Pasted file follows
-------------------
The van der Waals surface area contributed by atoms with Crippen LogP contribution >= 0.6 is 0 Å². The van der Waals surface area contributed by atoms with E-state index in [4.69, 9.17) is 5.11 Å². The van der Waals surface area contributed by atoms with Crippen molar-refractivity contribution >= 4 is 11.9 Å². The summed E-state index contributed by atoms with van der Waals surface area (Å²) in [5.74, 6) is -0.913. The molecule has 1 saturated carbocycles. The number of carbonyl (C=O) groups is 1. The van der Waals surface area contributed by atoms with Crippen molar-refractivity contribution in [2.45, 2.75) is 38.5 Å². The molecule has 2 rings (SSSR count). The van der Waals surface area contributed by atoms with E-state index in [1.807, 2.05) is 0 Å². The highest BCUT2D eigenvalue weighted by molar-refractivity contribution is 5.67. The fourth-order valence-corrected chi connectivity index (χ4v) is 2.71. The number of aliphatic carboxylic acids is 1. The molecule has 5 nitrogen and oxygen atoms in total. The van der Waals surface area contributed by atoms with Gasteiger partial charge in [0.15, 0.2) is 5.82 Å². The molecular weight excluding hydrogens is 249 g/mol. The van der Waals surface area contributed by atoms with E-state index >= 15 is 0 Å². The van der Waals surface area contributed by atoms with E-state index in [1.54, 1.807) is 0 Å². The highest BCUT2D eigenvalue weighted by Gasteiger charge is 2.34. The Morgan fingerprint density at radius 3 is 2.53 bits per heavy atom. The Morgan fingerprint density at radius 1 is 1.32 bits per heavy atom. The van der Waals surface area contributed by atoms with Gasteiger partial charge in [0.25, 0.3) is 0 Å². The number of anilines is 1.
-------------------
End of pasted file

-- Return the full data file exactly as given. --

The van der Waals surface area contributed by atoms with Crippen LogP contribution >= 0.6 is 0 Å². The van der Waals surface area contributed by atoms with E-state index in [4.69, 9.17) is 5.11 Å². The van der Waals surface area contributed by atoms with Crippen molar-refractivity contribution >= 4 is 11.9 Å². The summed E-state index contributed by atoms with van der Waals surface area (Å²) in [5.74, 6) is -0.913. The molecule has 1 saturated carbocycles. The number of carbonyl (C=O) groups is 1. The van der Waals surface area contributed by atoms with Crippen molar-refractivity contribution in [2.45, 2.75) is 38.5 Å². The molecule has 2 rings (SSSR count). The van der Waals surface area contributed by atoms with E-state index in [1.807, 2.05) is 0 Å². The highest BCUT2D eigenvalue weighted by molar-refractivity contribution is 5.67. The fourth-order valence-corrected chi connectivity index (χ4v) is 2.71. The number of aliphatic carboxylic acids is 1. The molecule has 5 nitrogen and oxygen atoms in total. The van der Waals surface area contributed by atoms with Gasteiger partial charge in [0.15, 0.2) is 5.82 Å². The molecular weight excluding hydrogens is 249 g/mol. The van der Waals surface area contributed by atoms with E-state index >= 15 is 0 Å². The van der Waals surface area contributed by atoms with E-state index in [1.54, 1.807) is 0 Å². The highest BCUT2D eigenvalue weighted by Gasteiger charge is 2.34. The Morgan fingerprint density at radius 3 is 2.53 bits per heavy atom. The Morgan fingerprint density at radius 1 is 1.32 bits per heavy atom. The van der Waals surface area contributed by atoms with Gasteiger partial charge in [0.25, 0.3) is 0 Å². The number of anilines is 1.